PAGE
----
Known for introducing great flavors only to take them away, McDonald's offered patrons a Rolo McFlurry in 2012. The special item blessed customers with bits of the candy and a swirl of thick caramel in vanilla soft serve. McDonald's discontinued it the same year but gave the Rolo McFlurry a second, limited run in 2017. Dairy Queen took the reins in the interim with a Rolo Blizzard in 2015. Unfortunately, like the McFlurry before it, the Rolo Blizzard blew off the menu. But that doesn't mean there's no hope. Either treat may come back for a reunion tour.

Even if restaurants aren't selling it just now, you have options. Grab a pint of Rolo ice cream at the corner store (get a full tub if you have to share). What is it about the beautiful union of chocolate and caramel that blends so well with ice cream? It's the kind of frozen treat you hide from the kids, even though you know they'd like it. Maybe Rolo's original slogan was onto something.

They have curious ingredients

Rolo candies are gluten-free, which is good news for anyone with celiac disease or another form of gluten intolerance. However, it shouldn't come as a surprise that candy has lots of unhealthy ingredients, even if you aren't allergic to any of them. That's okay: Candy is supposed to taste good, not replace your salad. Still, it's a good idea to know what you're eating. SmartLabel reports that a small, unassuming Rolo has four kinds of fat and four types of sugar. Since the chocolate coating has its own ingredient list, a few of these ingredients repeat. For instance, sugar is included in both the chocolate and filling (but that's a given).

Rolo takes its corn syrup seriously: Both corn syrup and high fructose corn syrup make the list. Soybean and palm kernel oils hide in every delicious bite, too. The ingredients include lots of things your doctor won't like, but some are so common, you probably have them in your kitchen right now. The gooey center includes both baking soda and salt, so if you love Rolos, it's safe to say you like your caramel salted (though maybe you should try a salted caramel iced coffee just to be sure).

The strangest ingredients are very basic — in fact, they're odd mainly because they're listed as individual ingredients at all. Both the chocolate and caramel filling include nonfat milk. However, the chocolate coating includes milk fat and lactose, the natural sugar found in milk, as separate ingredients, apart from the milk itself. Even funnier is the fact that Rolos list chocolate as an ingredient in their chocolate coating (in case it wasn't obvious).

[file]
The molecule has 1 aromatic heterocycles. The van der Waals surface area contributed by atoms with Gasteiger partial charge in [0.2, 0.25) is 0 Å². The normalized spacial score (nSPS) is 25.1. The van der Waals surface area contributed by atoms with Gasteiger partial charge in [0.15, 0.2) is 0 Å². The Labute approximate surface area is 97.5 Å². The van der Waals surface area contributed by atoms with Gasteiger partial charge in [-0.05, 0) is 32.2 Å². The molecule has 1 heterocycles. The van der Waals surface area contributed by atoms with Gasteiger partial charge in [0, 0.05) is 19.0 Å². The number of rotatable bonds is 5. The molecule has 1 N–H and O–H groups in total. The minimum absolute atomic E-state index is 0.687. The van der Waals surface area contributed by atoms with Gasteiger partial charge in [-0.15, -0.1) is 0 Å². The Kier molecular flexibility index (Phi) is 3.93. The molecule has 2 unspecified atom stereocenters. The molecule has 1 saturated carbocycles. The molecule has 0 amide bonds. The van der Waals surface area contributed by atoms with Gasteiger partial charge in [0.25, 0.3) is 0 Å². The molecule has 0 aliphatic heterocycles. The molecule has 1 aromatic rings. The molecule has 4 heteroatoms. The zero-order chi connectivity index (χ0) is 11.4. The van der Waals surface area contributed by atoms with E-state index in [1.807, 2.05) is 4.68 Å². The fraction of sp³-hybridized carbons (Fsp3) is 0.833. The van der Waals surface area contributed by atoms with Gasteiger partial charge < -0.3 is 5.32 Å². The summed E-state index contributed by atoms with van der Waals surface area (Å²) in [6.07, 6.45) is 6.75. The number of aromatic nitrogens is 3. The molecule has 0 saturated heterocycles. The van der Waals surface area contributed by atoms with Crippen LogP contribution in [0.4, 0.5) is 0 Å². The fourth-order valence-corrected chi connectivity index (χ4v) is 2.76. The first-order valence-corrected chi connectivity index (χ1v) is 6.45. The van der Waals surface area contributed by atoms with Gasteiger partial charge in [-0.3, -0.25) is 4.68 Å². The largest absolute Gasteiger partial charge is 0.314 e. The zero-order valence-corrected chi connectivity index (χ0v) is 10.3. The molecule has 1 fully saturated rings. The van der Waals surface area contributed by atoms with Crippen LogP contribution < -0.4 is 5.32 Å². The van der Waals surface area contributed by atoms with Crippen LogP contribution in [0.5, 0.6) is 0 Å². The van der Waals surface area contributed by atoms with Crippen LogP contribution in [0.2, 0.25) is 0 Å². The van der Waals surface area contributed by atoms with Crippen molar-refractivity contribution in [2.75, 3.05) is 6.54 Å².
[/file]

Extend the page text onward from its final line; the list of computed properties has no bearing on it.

They're great for holiday baking

You can enjoy Rolos anywhere: the cinema, the beach, or the school yard. Their greatest cultural contribution may be in the kitchen, however. A roll of Rolos is a fun stocking stuffer, but they shine brightest on the holiday cookie tray. There are dozens of recipes for Rolo holiday treats. You can make Rolo-stuffed cookies, Rolo-topped cookies, cookies that look like Rolos, and more.

You might have learned how to make pretzel candies with them from Grandma. Did you know this tradition is so popular, the official Hersheyland website has a recommended recipe? Hersheyland suggests topping the pretzel-Rolo combo with a Cadbury Snowball, but if you don't want any other chocolate competing with Rolo's flavor, two pretzels will do.

The appeal, as with Rolos, is the simplicity. Chocolate and caramel are great on their own, but a bit of crunch and a pinch more salt make them a terrific snack. Because the recipe is so simple, it's easy to make with kids, which may be why the tradition has stuck to the holidays like Rolos stick to your teeth. There's no mixing, measuring, or messing with dough. The hardest part is trying not to eat all the Rolo pretzel candies you made before you go to the holiday party.

American Rolos are different

American Rolos aren't made by the same company as the rest of the world's Rolos. The States have Hershey, they have Nestlé across the pond, and Hershey went to court to keep the British version off American shelves. Rolos are, in fact, quite British. They were introduced in 1937 and have remained a hit; the British variety is still produced in Newcastle, despite the company changing hands over the years. Hershey bought the rights to produce and sell the candy in America in 1969, and it's been a culture war ever since.

Why would that be a problem? Does it matter where your candy comes from? It all boils down to the difference between British and American chocolate. The countries have different legal requirements about how much cocoa, cocoa butter, etc. must be in a piece of chocolate for it to qualify as such. Anything can be chocolate flavored, but industry standards dictate what candy may call itself milk chocolate and what may not.

The two companies that make Rolos actually use slightly different recipes, and Americans who preferred the British version used to buy imported products. Hershey saw this as an infringement on their rights agreement, and now sweet-tooths can't buy a number of British chocolates in America. Rolos joined Cadbury treats like Dairy Milk bars as victims of the skirmish. This means, if you ever travel overseas, you should definitely stop to taste the Rolos. You may be surprised how different the familiar candy is.